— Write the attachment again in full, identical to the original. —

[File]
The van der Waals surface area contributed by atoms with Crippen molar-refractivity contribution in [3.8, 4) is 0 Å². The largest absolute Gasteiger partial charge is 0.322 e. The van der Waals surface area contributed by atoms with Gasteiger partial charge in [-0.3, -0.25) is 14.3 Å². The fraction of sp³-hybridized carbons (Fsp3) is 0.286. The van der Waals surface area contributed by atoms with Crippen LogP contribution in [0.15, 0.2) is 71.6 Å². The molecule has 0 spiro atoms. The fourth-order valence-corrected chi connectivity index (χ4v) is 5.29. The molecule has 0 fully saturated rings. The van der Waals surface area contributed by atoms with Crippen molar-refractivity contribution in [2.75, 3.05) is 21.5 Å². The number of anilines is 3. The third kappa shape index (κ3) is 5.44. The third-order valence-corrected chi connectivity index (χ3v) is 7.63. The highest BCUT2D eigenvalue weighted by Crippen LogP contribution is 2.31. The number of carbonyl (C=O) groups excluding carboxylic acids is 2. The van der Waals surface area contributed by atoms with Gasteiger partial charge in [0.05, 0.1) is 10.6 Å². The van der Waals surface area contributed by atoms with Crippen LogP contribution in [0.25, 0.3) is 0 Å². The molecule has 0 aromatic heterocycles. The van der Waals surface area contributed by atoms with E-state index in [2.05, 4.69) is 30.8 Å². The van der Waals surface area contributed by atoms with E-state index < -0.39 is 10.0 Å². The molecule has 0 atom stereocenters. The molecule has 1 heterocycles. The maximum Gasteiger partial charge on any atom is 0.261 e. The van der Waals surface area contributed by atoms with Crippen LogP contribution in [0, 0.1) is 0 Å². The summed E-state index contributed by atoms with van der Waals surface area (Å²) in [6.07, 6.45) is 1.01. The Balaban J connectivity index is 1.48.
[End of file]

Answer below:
The van der Waals surface area contributed by atoms with Crippen molar-refractivity contribution in [3.8, 4) is 0 Å². The largest absolute Gasteiger partial charge is 0.322 e. The van der Waals surface area contributed by atoms with Gasteiger partial charge in [-0.3, -0.25) is 14.3 Å². The fraction of sp³-hybridized carbons (Fsp3) is 0.286. The van der Waals surface area contributed by atoms with Crippen LogP contribution in [0.15, 0.2) is 71.6 Å². The molecule has 0 spiro atoms. The fourth-order valence-corrected chi connectivity index (χ4v) is 5.29. The molecule has 0 fully saturated rings. The van der Waals surface area contributed by atoms with Crippen molar-refractivity contribution in [2.75, 3.05) is 21.5 Å². The number of anilines is 3. The third kappa shape index (κ3) is 5.44. The third-order valence-corrected chi connectivity index (χ3v) is 7.63. The highest BCUT2D eigenvalue weighted by Crippen LogP contribution is 2.31. The number of carbonyl (C=O) groups excluding carboxylic acids is 2. The van der Waals surface area contributed by atoms with Gasteiger partial charge in [0.05, 0.1) is 10.6 Å². The van der Waals surface area contributed by atoms with Crippen LogP contribution in [0.25, 0.3) is 0 Å². The molecule has 0 aromatic heterocycles. The van der Waals surface area contributed by atoms with E-state index in [2.05, 4.69) is 30.8 Å². The van der Waals surface area contributed by atoms with E-state index < -0.39 is 10.0 Å². The molecule has 0 atom stereocenters. The molecule has 1 heterocycles. The maximum Gasteiger partial charge on any atom is 0.261 e. The van der Waals surface area contributed by atoms with Crippen LogP contribution in [0, 0.1) is 0 Å². The summed E-state index contributed by atoms with van der Waals surface area (Å²) in [6.07, 6.45) is 1.01. The Balaban J connectivity index is 1.48.